12 months after signing up for ADSL2, I have finally got ADSL2! Yep it’s taken that long! No, not iiNet’s fault – but it seems that my local exchange actually didn’t have enough physical space to add more lines – so I was basically waiting for someone to leave or Telstra to renovate the exchange.
But when it was all switched over, my speed increased from about 1Mbps to just below 2Mbps. What was going on?
I knew I had phone line issues. Whenever people call us on the land line, it would cut out the internet. That definitely points to a filter problem. But I thought we had a central splitter installed.
After some reading on Whirlpool, I got a professional communications installer in and we found that there was an internal wiring problem – my ADSL modem line and phone line were both filtered!
So he fixed that and suddenly I’m getting 5.5Mbps. Much better than before, but still less than the theoretical maximum of 24Mbps – but enough to stream videos and use the PlayStation Network with less delays. And no more cutouts when someone calls us!
The proposed optical fibre network should help in the future, right?
Note to self – in the future, don’t let the installer go until you check you have a good data speed and it doesn’t cut out when people call in!
Well, I finally succumbed. The day before the Olympics, we took a drive to Harvey Norman and bought a Tivo. I couldn’t decide for a while whether it was worth it as there are other PVRs like the Topfield now at an affordable price, but it was the difference in the approach to recording TV that I have been spoilt with previously (with MythTV) that I wanted.
After putting the kids to sleep, I finally got to unpack it. Here’s the red “friendly” box and the Tivo USB wireless adapter so that I can connect it to my wireless home network.
It comes with a standard set of cables. But it’s disappointing that a system designed for Digital TV has no optical cable and no HDMI cable included. Harvey Norman tried to sell me extremely expensive Monster cables, but I had said no – I had spares at home. Alternately, I could’ve bought extras off eBay for much less.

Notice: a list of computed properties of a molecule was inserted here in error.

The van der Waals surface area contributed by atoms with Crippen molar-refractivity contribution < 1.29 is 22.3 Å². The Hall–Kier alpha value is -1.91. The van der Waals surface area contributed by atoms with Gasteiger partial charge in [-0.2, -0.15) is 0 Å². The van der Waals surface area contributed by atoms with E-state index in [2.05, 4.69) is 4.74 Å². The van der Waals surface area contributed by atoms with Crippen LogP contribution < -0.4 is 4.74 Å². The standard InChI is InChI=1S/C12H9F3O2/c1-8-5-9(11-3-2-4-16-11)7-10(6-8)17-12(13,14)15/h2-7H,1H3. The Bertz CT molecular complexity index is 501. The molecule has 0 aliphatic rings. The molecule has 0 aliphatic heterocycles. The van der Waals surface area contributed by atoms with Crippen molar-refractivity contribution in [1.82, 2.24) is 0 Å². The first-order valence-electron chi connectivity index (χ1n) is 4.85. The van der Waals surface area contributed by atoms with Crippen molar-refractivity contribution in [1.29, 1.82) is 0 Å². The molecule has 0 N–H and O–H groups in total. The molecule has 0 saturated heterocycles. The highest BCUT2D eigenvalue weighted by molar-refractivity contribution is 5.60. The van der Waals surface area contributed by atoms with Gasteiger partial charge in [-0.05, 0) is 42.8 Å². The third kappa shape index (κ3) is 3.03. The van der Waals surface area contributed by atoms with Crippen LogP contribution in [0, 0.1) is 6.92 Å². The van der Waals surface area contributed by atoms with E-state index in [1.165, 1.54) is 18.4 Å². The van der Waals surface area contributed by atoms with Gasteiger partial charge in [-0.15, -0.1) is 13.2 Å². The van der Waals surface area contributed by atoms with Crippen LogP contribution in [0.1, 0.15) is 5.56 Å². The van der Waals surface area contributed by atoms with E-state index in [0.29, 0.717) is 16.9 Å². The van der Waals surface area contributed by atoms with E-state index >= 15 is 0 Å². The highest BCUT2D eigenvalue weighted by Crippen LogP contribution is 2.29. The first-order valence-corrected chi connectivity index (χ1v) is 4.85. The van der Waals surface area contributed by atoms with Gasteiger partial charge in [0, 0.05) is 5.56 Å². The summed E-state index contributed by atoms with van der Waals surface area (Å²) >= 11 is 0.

I had a peek at the back of the Tivo. Nothing unusual here – but there is no coax digital audio connection. There is a fan on the back for cooling.
It was good to see an eSATA connector for future expansion, but I believe it is disabled in the current firmware for the Australia box. Tivo and Seven – PLEASE don’t make us pay for firmware upgrades in the future!!!
Also, there is only a single antenna in socket and no RF out. No big deal – you just have to place it on the end of your antenna chain.
The Tivo is surprisingly “big”. Here it is next to the PS3, which already is quite big.
So what next? I connected it all up using the easy to follow instructions, turned it on and followed the configuration wizard and 24 minutes later.. it all worked out of the box!!!
I was SO HAPPY! No wireless drivers to install, no ifconfig or iwconfig to run, no worries about Nvidia or ATI drivers, no need to think about what file system type to use, no need to determine what Graphics card chipset and CPU combination required to record and playback high definition video, no need to install IR drivers or set up perl scripts to download the latest TV guide – IT JUST WORKS!
And just in time for us to watch, pause and replay the Olympic opening ceremony last night. And tape Star Wars – A Phantom Menace in high def at the same time.
And this morning, the kids were up early and worked out how to watch the opening ceremony again.
Only problem – I’ve scheduled so many things to tape that I need to upgrade the hard drive 😦